The Count of Monte Cristo (2002)
Genre: Historical Thriller
Running Time: 128 min
MPAA Rating: PG-13
Directed............................. Kevin Reynolds
Screenplay........................ Jay Wolpert
James Caviezel............... Edmond Dantes
Guy Pearce....................... Fernand Mondego
Richard Harris................. Abbe Faria
James Frain..................... Villefort
Dagmara Dominczyk..... Mercedes
Luis Guzmán.................... Jacopo
The Count of Monte Cristo is the film translation of Alexandre Duma pere's 1844 novel of the same title. The themes of the story are so raw and thoroughly mined by Dumas as to make a Hollywood director weep for joy. It is a tale of love and revenge. Plain and simple.
The story begins as young sailor Edmond Dantes' ship comes in, both literally and figuratively. As he returns to port following the death of his captain, he is granted command of the Pharaon which grants him the financial freedom to finally wed the love of his life, Mercedes. Not everyone is happy for him, however. His shipmate and good friend Fernand Mondego is also deeply in love with Mercedes and jealous, despite his own riches, of Edmond's success. He and the local Magistrate, de Villefort, who also has good reason to fear and hate Edmond, conspire to have him accused of treason and summarily incarcerated. Without getting a chance to see his father or Mercedes, Edmond is thrown into the Chateau d'If, a cold, dark island prison where France keeps the prisoners it is ashamed of.
While in prison, Edmond meets the Abbe Faria, a wise old man, educated in the ways of the world. He agrees to teach Edmond to read, dissemble, reason and fight with unparalelled skill in return for his assistance in his planned escape. Edmond quickly learns everything the Abbe teaches him, eager to escape his brutal prison and put his new skills to use. Tragically, the Abbe dies in an accident and, on his deathbed, tells Edmond of a fortune hidden on the Island of Monte Cristo. Edmond contrives his own escape and, with the help of a young pirate named Jacopo, goes to claim his treasure. He discovers a fortune beyond compare, but more importantly, a means to exact his revenge.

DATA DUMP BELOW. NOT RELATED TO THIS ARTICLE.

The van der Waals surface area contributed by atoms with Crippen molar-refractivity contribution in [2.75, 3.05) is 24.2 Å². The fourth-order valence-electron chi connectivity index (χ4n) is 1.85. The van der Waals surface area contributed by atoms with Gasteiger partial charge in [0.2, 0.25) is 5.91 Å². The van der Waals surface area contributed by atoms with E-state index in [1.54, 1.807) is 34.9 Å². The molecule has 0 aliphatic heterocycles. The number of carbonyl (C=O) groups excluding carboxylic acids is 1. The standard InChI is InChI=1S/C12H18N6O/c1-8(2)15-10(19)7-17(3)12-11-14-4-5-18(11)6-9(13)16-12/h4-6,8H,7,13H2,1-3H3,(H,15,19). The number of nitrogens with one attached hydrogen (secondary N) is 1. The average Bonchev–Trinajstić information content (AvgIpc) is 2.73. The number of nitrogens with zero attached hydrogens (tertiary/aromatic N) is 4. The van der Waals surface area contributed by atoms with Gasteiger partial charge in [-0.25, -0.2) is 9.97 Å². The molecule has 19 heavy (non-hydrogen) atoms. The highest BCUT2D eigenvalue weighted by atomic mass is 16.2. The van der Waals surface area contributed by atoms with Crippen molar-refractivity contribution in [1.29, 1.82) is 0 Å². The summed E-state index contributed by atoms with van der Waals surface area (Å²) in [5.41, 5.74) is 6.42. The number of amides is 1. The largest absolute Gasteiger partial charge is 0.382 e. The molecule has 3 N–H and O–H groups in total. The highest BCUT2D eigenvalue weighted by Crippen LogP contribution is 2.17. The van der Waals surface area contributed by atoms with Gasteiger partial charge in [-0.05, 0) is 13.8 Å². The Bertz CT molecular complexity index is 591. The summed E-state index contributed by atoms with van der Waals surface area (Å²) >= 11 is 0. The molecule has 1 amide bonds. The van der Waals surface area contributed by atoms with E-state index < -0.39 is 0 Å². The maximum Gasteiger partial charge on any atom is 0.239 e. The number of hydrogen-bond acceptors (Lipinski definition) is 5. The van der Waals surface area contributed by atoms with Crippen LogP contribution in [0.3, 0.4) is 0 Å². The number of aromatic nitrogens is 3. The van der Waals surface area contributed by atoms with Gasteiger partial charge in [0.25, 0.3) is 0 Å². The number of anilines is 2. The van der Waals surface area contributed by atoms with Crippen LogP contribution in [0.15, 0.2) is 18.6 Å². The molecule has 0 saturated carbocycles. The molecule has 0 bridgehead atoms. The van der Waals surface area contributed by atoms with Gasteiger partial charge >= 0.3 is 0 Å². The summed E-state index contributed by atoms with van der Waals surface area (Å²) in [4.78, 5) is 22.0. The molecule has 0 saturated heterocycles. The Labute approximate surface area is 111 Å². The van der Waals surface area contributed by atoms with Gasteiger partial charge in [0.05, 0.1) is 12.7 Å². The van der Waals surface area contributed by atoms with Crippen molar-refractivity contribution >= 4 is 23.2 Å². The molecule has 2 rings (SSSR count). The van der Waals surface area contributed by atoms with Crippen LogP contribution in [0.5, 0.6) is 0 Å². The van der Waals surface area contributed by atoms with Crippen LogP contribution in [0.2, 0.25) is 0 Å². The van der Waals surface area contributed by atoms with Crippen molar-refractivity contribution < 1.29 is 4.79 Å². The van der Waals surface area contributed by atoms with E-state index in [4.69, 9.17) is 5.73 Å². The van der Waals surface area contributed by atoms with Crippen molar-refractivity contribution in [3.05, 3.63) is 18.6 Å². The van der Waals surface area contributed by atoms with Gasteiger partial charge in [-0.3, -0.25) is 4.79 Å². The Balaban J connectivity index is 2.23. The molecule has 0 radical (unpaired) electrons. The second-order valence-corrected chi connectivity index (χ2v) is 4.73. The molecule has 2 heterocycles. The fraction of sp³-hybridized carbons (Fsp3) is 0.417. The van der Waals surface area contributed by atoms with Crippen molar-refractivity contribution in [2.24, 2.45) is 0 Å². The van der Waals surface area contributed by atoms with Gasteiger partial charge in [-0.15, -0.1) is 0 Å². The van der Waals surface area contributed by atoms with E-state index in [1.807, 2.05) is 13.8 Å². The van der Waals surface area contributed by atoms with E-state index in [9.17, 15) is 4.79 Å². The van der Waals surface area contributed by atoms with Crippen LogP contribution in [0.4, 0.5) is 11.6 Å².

The movie translation is fairly true to the novel up to a point. The problem that Kevin Reynolds, best known for Robin Hood: Prince of Thieves, faced was the scope of Dumas' novel. The friends I saw the movie with, both of whom had not read the book, said they enjoyed it thoroughly. However, it is simply impossible to truly capture Dantes' cold, implacable revenge in a two hour film. The novel is well over a thousand pages and superbly detailed. There is no way, short of making a 5 hours movie, to capture all the intricacies of Edmond's plans for Fernand and de Villefort. For those who have read the novel, the final third of the movie is a fairly disappointing, as everything comes to a head all of a sudden and seems to rush through to the end. On the upside, Jim Caviezel and Guy Pearce give excellent performances as Edmond Dantes and Fernand Mondego. Both are extremely talented actors. Caviezel is probably best known from Frequency and Angel Eyes, while Pearce can be seen in L.A. Confidential and Memento. The supporting cast does an equally superb job, especially Richard Harris as the Abbe Faria. The film also has a very artsy cinematic quality. The contrast between the worlds inside and outside the Chateau d'If is splendid. Reynold's use of color and the intricate and beautifully designed sets make the film a real pleasure to watch.
The soundtrack, done by Edward Shearmur, can be found easily enough. The music was, in fact, fairly good. No pop hits or anything, but it supported the movie quite well. If you enjoyed this movie, I would also reccomend seeing The Man In the Iron Mask, which was excellent despite starring Leonardo DiCaprio, anything starring Guy Pearce, particularly Memento and L.A. Confidential, and Jim Caviezel's Frequency. All are superb movies.